As Leadpages Inc. hosted 600 people for its annual customer conference this week, the Minneapolis software developer also welcomed the founder of the first company it acquired, Rob Walling of Drip Inc.
The two firms closed the acquisition in July and Walling and several members of Drip's development team have since moved to Minneapolis from Fresno, Calif. The two firms have also moved quickly to integrate products.
Walling and his team at Drip created software that lets a company or website owner reach out to potential customers who visit its site. Drip maps out how people use a site and, by taking note of what they hovered on or clicked to, can trigger e-mails and other types of outreach.
Walling had bootstrapped the company and hadn't turned to outside investors for financing. As part of Leadpages, which has around $30 million in backing, he said product development has hit the gas. "We were growing quickly but not as quickly as a venture-funded company," Walling said. "Coming into Leadpages, they had 25 times the number of customers as we did."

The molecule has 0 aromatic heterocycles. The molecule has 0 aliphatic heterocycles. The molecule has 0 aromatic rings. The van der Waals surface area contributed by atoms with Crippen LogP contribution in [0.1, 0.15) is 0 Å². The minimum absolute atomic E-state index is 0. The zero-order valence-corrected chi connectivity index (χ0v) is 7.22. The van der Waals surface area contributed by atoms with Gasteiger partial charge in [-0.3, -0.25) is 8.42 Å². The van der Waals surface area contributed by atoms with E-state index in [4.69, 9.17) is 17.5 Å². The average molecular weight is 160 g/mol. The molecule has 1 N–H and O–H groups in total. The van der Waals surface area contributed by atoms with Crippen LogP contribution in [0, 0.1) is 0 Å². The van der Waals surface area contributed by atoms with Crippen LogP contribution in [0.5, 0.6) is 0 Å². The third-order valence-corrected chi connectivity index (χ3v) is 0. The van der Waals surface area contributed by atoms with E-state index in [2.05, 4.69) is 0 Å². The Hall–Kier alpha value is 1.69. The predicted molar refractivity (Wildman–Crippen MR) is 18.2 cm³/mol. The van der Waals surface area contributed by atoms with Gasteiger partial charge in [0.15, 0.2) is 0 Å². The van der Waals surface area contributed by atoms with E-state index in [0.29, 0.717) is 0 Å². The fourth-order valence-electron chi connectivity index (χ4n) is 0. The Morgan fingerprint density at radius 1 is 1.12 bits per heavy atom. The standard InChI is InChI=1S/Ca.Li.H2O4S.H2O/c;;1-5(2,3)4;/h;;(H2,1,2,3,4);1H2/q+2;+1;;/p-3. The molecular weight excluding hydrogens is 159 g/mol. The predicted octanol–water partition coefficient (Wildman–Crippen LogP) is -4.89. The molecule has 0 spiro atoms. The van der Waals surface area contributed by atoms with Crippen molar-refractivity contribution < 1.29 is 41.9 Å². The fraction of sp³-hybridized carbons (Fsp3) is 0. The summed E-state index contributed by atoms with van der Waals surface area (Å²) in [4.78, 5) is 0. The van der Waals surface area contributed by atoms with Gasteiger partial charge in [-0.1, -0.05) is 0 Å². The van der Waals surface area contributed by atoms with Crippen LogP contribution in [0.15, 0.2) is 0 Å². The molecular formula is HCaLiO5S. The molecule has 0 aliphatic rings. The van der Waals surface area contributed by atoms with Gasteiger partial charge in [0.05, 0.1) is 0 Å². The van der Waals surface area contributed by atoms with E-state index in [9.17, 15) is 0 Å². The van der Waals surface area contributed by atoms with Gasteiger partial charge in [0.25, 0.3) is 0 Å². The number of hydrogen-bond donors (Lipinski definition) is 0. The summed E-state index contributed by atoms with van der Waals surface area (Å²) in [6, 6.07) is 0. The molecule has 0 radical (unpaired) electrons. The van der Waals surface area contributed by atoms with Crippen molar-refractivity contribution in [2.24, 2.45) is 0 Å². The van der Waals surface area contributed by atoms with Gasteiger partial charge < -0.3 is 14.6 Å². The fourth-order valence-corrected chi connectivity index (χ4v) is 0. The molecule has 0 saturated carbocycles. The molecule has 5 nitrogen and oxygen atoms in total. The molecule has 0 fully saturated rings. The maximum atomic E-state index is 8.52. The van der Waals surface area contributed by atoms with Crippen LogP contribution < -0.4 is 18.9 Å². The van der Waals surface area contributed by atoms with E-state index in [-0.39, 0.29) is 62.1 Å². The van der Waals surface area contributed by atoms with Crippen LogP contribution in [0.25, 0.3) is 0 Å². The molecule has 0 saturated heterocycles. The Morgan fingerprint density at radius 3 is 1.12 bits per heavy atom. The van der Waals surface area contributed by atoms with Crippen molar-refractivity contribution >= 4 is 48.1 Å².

The Leadpages user base is also more diverse, with many small businesses and solo enterpreneurs using the company's technology to automate sales processes on websites. To reach those small firms, Drip and Leadpages just created a free version of Drip's e-mail automation technology.
"The gist of it is, you can use Drip for free as long as you have less than 100 customers," Walling said. It's a time-tested strategy for all kinds of products and has been used a lot by software firms. Consumers can use Adobe's PDF readers and Dropbox's file-sharing service for free up to a point, for instance. "That way they see the value of the software before they have to pay," he said.
There are costs to the company providing the free good or service, of course, but the strategy is designed so that those costs are ultimately covered by customers who stay on in the long run. For Walling, the expansion with a free version of Drip's product is an early payoff to the acquisition by Leadpages. "I could not have done that when we were bootstrapping," he said.